Still, I learned not set myself a deadline for the next submission. Just keep on with the next grand project.

Links to my published fiction:  The Captured (US)  The Captured (UK)

Time Over (UK)     Time Over (US)

http://www.adriankyte.com/

Ready to Submit?

A few weeks ago I sent off my first submission query for Worlds Apart. It felt like I had already procrastinated way too long. Now reading over the email, mistakes glare back at me – silly errors: a misplaced apostrophe, even a missing word! Great first impression(!) How could I not have noticed? And the MS still needed more work.

Then there was the dreaded synopsis.

Surely, I believed, I’d developed some skill over the years for summarizing a 100,000 words-plus novel in a thousand or less. But if you read Synopsis Hell! you’ll see why I struggle. My latest experience: discovering how to write a synopsis really badly. That is, simply document each significant event using bullet points. But hang on, I thought, what constitutes significant?

I was lost. Lost like a small child in a dense forest. It became overwhelming.

I can honestly say that writing a synopsis in under a thousand words is more of a challenge than writing the novel itself. I used the present tense because I don’t feel I’ve succeeded. Instead I have created the ultimate spoiler, gutted my novel into convoluted description void of any narrative arc or theme. And yet I managed a coherent blurb-style precis with relative ease. Problem is, most literary agents aren’t interested in those.

So it feels like I have fallen at the first hurdle. The vast majority of agents surely don’t have the time, and therefore patience, to read beyond that first impression.

I only hope I’m wrong.

Links to my fiction:  The Captured (US)  The Captured (UK)

Time Over (UK)     Time Over (US)

http://www.adriankyte.com/

__it happens!

Everything happens for a reason. That maxim applies to most works of fiction.

In a novel randomness is chaos, it is insignificant. It is pointless. Coincidence must be synchronicity.

Maybe I am not unusual in hating happenstance when it’s not obviously good luck. But for me it’s also about fear. Most creative writers yearn to harness the chaos of the universe into something with meaning. Being able to have total control over a (an invented) reality is our raison d’être.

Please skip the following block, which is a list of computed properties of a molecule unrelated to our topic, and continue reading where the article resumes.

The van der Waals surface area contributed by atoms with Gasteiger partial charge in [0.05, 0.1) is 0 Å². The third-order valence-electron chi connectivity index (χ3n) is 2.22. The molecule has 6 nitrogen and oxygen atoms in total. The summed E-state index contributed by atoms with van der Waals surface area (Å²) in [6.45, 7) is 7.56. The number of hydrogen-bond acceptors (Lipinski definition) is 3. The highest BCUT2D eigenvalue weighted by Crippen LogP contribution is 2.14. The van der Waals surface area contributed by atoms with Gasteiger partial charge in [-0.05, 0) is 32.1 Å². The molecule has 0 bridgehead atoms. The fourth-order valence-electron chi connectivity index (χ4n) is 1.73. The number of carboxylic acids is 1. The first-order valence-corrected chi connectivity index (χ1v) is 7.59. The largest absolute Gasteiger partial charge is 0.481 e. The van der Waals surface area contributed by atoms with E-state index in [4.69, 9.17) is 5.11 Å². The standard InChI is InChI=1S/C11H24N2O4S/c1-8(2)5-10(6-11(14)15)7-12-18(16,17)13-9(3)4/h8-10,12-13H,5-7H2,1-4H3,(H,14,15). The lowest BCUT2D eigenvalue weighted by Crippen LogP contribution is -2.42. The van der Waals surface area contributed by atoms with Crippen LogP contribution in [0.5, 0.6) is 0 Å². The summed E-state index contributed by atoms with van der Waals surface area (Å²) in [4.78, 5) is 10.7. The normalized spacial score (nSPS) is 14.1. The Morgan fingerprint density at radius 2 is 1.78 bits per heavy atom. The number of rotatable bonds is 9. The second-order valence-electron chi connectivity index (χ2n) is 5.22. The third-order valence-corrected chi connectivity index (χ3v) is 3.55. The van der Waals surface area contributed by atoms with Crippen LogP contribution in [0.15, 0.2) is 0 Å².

But life is random, stuff happens that you can never have prevented. Yet I am often trying to process these random-chance occurrences into something significant. With what I took to be an extremely unlikely event, I was thinking: the chances of that horse rider approaching the roadside from a residential drive – only just as I walked past – were minimal. But the chances of the horse throwing her off… well, I was stunned for a few seconds before I could ask her if she was OK. Thankfully she was (or so she told me). I had the strange nonsensical thought: This is not the day (Boxing day) when bad things are supposed to happen. But my being there has caused it. Then soon after I’d walked off I wondered: was I meant to encounter her? Was it fate? She seemed near my age. Could I have got her number? It wouldn’t have seemed odd given the circumstance; after such a nasty fall, I was naturally concerned to know if she really would be OK later on.

So I do have trouble accepting randomness, rather than just believing enough information would make the future predictable. I’m going to have to face the fear of letting my book go, without any real knowledge of its likely success. Who knows what events will influence those that matter? Will they read my submission when having a bad day? An unusually busy day? There is so much that I know I cannot control or predict. So I’ve got accept that after all: luck really is important!